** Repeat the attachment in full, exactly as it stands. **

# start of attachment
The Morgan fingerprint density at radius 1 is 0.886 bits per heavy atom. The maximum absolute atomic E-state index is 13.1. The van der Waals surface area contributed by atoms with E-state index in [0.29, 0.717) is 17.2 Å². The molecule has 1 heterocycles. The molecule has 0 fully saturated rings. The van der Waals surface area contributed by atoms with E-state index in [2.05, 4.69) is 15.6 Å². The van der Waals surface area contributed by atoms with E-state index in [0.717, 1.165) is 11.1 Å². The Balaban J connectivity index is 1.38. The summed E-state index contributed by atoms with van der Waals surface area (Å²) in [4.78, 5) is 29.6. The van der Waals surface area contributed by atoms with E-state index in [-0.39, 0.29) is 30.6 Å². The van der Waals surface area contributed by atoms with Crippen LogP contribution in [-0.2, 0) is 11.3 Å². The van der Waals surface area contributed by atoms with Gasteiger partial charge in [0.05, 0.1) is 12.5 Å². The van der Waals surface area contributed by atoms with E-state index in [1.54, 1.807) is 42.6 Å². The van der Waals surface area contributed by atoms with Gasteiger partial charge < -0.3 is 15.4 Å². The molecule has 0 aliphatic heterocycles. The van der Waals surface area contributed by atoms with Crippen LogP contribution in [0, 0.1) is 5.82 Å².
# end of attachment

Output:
The Morgan fingerprint density at radius 1 is 0.886 bits per heavy atom. The maximum absolute atomic E-state index is 13.1. The van der Waals surface area contributed by atoms with E-state index in [0.29, 0.717) is 17.2 Å². The molecule has 1 heterocycles. The molecule has 0 fully saturated rings. The van der Waals surface area contributed by atoms with E-state index in [2.05, 4.69) is 15.6 Å². The van der Waals surface area contributed by atoms with E-state index in [0.717, 1.165) is 11.1 Å². The Balaban J connectivity index is 1.38. The summed E-state index contributed by atoms with van der Waals surface area (Å²) in [4.78, 5) is 29.6. The van der Waals surface area contributed by atoms with E-state index in [-0.39, 0.29) is 30.6 Å². The van der Waals surface area contributed by atoms with Crippen LogP contribution in [-0.2, 0) is 11.3 Å². The van der Waals surface area contributed by atoms with Gasteiger partial charge in [0.05, 0.1) is 12.5 Å². The van der Waals surface area contributed by atoms with E-state index in [1.54, 1.807) is 42.6 Å². The van der Waals surface area contributed by atoms with Gasteiger partial charge < -0.3 is 15.4 Å². The molecule has 0 aliphatic heterocycles. The van der Waals surface area contributed by atoms with Crippen LogP contribution in [0, 0.1) is 5.82 Å².